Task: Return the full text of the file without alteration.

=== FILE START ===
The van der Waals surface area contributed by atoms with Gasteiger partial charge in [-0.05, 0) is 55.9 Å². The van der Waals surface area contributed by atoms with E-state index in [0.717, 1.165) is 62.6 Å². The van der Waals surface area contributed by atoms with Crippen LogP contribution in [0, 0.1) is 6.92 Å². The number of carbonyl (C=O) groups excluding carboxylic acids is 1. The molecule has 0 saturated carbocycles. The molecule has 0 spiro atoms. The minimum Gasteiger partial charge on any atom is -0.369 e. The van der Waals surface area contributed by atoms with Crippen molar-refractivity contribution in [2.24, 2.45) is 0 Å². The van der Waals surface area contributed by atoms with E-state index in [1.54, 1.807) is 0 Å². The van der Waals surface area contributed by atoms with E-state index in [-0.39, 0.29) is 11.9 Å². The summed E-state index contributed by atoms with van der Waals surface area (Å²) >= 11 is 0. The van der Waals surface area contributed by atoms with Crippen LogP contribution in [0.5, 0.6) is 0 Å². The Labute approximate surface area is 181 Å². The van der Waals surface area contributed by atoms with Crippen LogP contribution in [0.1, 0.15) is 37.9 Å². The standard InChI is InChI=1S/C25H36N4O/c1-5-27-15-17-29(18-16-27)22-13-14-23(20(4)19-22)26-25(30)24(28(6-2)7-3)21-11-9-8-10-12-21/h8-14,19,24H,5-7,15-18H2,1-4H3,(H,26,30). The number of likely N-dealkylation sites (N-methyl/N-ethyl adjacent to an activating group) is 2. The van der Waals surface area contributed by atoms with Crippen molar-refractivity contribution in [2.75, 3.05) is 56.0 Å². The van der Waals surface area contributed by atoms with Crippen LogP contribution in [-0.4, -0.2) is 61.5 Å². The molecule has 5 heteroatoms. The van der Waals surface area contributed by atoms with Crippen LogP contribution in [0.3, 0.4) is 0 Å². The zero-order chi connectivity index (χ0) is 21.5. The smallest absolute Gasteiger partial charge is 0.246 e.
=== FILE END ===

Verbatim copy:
The van der Waals surface area contributed by atoms with Gasteiger partial charge in [-0.05, 0) is 55.9 Å². The van der Waals surface area contributed by atoms with E-state index in [0.717, 1.165) is 62.6 Å². The van der Waals surface area contributed by atoms with Crippen LogP contribution in [0, 0.1) is 6.92 Å². The number of carbonyl (C=O) groups excluding carboxylic acids is 1. The molecule has 0 saturated carbocycles. The molecule has 0 spiro atoms. The minimum Gasteiger partial charge on any atom is -0.369 e. The van der Waals surface area contributed by atoms with Crippen molar-refractivity contribution in [2.24, 2.45) is 0 Å². The van der Waals surface area contributed by atoms with E-state index in [1.54, 1.807) is 0 Å². The van der Waals surface area contributed by atoms with E-state index in [-0.39, 0.29) is 11.9 Å². The summed E-state index contributed by atoms with van der Waals surface area (Å²) >= 11 is 0. The van der Waals surface area contributed by atoms with Crippen LogP contribution in [0.5, 0.6) is 0 Å². The Labute approximate surface area is 181 Å². The van der Waals surface area contributed by atoms with Crippen LogP contribution in [0.1, 0.15) is 37.9 Å². The standard InChI is InChI=1S/C25H36N4O/c1-5-27-15-17-29(18-16-27)22-13-14-23(20(4)19-22)26-25(30)24(28(6-2)7-3)21-11-9-8-10-12-21/h8-14,19,24H,5-7,15-18H2,1-4H3,(H,26,30). The number of likely N-dealkylation sites (N-methyl/N-ethyl adjacent to an activating group) is 2. The van der Waals surface area contributed by atoms with Crippen molar-refractivity contribution in [2.75, 3.05) is 56.0 Å². The van der Waals surface area contributed by atoms with Crippen LogP contribution in [-0.4, -0.2) is 61.5 Å². The molecule has 5 heteroatoms. The van der Waals surface area contributed by atoms with Crippen LogP contribution in [0.3, 0.4) is 0 Å². The zero-order chi connectivity index (χ0) is 21.5. The smallest absolute Gasteiger partial charge is 0.246 e.